Spoon the smashed broccoli onto 2 plates, lay the chicken on top, and drizzle with the pan sauce. This is comfort food!

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Customer Reviews

Average Rating 4.5
( 20 )
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Sort by: Showing all of 20 Customer Reviews
  • Posted May 14, 2010

    Interesting to Read, a Bit on the Unusual Side

    This is an unusual cookbook in that it was fun to read but a little difficult to use. The recipes are NOT run-of-the mill and I don't have many of the items "on hand" that are essential to the dishes. However, once I bought recipe ingredients, I found the food delicious and a little off the beaten path, which was actually quite nice for some parties - providing your guests are somewhat adventurous. However, using the recipes requires planning ahead, so be sure to allow time. I can see how some of the recipes could easily become "signature dishes" for a good cook!

    3 out of 3 people found this review helpful.

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  • Anonymous

    Posted September 15, 2005

    My favorite Cookbook!

    I'll admit that I bought this because I have a slight crush on Mr. Florence...but this has become by far my favorite cookbook. It's down to earth, it's written for real people and the recipes deliver every time.

    3 out of 3 people found this review helpful.

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  • Anonymous

    Posted September 6, 2005

    Not just another pretty face ...

    I would be lying if I said I wasn't influenced by Tyler Florence's good looks and charm when I bought this cookbook. 'Real Kitchen' is just as charming and inviting as Tyler. This is a well-written, unpretentious cookbook. I have an extensive collection of cookbooks, especially from tv personalities, and Tyler's 'Real Kitchen' is a must-have. The Drop Dead Lasagna says it all ... whenever I make this for friends and family they all say its the best they've ever tasted. The Croissant French Toast with carmelized apples is phenomenal, as well. Get this one folks, you won't be disappointed.

    3 out of 3 people found this review helpful.

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  • Anonymous

    Posted September 9, 2008

    A MUST HAVE FOR ALL THOSE WHO LOVE TO COOK!!

    You will lean so much from this book, cooking with fresh ingredients and easy techniques.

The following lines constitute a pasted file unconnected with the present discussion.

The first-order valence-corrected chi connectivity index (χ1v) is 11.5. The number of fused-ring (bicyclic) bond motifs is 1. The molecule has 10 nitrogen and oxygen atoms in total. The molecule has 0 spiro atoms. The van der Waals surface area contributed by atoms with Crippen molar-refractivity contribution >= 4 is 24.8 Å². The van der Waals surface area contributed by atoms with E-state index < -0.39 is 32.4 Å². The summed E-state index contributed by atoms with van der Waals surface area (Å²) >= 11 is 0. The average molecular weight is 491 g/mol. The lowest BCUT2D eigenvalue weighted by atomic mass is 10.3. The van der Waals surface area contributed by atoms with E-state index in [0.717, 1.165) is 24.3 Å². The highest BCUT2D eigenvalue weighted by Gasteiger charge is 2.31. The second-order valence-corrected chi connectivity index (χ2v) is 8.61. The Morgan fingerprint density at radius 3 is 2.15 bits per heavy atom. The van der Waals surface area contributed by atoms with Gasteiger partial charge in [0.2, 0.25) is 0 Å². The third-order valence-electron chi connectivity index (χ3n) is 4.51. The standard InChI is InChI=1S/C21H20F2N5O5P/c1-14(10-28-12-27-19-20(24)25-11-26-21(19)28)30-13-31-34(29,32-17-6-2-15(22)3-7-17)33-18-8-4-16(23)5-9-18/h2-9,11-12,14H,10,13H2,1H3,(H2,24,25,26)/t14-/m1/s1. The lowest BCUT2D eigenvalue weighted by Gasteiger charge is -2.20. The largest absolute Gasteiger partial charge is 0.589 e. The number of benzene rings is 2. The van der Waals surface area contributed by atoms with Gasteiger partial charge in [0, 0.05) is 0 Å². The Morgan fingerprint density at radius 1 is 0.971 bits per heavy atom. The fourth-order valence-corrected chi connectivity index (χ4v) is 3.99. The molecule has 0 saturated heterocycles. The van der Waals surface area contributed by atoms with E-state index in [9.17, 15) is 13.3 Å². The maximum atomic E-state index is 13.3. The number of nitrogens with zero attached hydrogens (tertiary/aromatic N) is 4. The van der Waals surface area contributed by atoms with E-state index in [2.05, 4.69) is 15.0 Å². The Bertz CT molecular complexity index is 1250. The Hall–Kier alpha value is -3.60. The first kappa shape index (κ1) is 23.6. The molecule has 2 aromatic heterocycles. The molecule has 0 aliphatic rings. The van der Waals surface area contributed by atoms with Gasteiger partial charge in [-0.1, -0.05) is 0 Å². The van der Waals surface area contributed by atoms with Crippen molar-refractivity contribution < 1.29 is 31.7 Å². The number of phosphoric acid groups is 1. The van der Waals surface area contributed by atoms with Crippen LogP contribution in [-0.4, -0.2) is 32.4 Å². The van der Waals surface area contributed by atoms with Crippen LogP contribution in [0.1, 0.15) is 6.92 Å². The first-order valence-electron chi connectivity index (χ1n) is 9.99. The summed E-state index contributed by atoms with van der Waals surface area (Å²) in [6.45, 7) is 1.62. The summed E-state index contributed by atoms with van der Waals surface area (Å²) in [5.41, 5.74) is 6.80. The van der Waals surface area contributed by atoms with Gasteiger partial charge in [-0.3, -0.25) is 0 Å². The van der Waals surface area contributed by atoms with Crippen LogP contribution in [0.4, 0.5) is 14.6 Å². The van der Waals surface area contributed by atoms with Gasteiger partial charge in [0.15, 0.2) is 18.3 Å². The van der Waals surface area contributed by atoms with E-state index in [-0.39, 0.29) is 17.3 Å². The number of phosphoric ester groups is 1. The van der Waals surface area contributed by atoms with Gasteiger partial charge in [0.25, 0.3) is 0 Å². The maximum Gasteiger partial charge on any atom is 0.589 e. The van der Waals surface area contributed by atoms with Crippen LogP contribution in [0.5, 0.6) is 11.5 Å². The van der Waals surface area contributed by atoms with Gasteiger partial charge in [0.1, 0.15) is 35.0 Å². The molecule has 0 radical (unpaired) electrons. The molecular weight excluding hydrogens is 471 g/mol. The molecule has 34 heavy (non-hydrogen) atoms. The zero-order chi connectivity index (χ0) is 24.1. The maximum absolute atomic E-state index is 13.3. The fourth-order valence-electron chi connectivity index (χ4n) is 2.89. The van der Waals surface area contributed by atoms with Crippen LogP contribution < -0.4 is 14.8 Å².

2 out of 2 people found this review helpful.

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  • Anonymous

    Posted September 29, 2003

    The Beef Bourguignon is outstanding!

    I've tried Tyler's recipes from the tv shows and now have his book - the recipes are easy to follow and have tasted great! Try the beef bourguignon - it is outstanding and really was as easy to prepare as it is listed in the cookbook. I can't wait to try out more recipes!

    2 out of 2 people found this review helpful.

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  • Anonymous

    Posted October 18, 2003

    Great cookbook!

    At first glance, many of the recipes looked too complicated and/or expensive to make. We have a 3-month-old son and so I don't exactly have time to spend hours slaving over the stove. However, once I really sat down and read the recipes, they aren't too hard for someone who knows the basics of cooking. Yes, some of the ingredients are a little pricier but the results are so worth it and with a well-stocked pantry and refrigerator, I found most of the recipes only take buying one or two things (such as the meat). So far, I have tried quite a few of the recipes and really enjoyed making the dishes. The most outstanding one I have made was the Sage-Roasted Pork Tenderloin with Dried Plum Sauce. I used a Biltmore Estate Merlot, which seemed to be perfect in the sauce, and the dish turned out absolutely great! The sauce is such a beautiful, deep-red color and the pork tenderloin was indeed tender...it's the kind of dish you would pay $20 to $30 a plate for at a restaurant. I would definitely recommend this cookbook to anyone who knows their way around the kitchen at least a little, and enjoys making simple, yet elegant dishes.